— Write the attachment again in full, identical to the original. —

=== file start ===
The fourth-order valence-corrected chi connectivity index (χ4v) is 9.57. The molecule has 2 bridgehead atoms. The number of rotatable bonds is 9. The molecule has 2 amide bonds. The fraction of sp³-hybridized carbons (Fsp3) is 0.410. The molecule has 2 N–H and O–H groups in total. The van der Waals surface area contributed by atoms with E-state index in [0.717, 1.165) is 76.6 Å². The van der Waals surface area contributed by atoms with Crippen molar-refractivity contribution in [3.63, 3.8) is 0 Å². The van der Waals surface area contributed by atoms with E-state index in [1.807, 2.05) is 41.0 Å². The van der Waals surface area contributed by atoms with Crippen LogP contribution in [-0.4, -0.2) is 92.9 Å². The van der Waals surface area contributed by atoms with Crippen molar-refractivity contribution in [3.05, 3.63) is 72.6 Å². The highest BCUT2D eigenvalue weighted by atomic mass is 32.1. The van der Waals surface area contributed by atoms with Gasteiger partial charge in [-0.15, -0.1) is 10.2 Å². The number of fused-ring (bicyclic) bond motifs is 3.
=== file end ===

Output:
The fourth-order valence-corrected chi connectivity index (χ4v) is 9.57. The molecule has 2 bridgehead atoms. The number of rotatable bonds is 9. The molecule has 2 amide bonds. The fraction of sp³-hybridized carbons (Fsp3) is 0.410. The molecule has 2 N–H and O–H groups in total. The van der Waals surface area contributed by atoms with E-state index in [0.717, 1.165) is 76.6 Å². The van der Waals surface area contributed by atoms with Crippen molar-refractivity contribution in [3.63, 3.8) is 0 Å². The van der Waals surface area contributed by atoms with E-state index in [1.807, 2.05) is 41.0 Å². The van der Waals surface area contributed by atoms with Crippen LogP contribution in [-0.4, -0.2) is 92.9 Å². The van der Waals surface area contributed by atoms with Crippen molar-refractivity contribution in [3.05, 3.63) is 72.6 Å². The highest BCUT2D eigenvalue weighted by atomic mass is 32.1. The van der Waals surface area contributed by atoms with Gasteiger partial charge in [-0.15, -0.1) is 10.2 Å². The number of fused-ring (bicyclic) bond motifs is 3.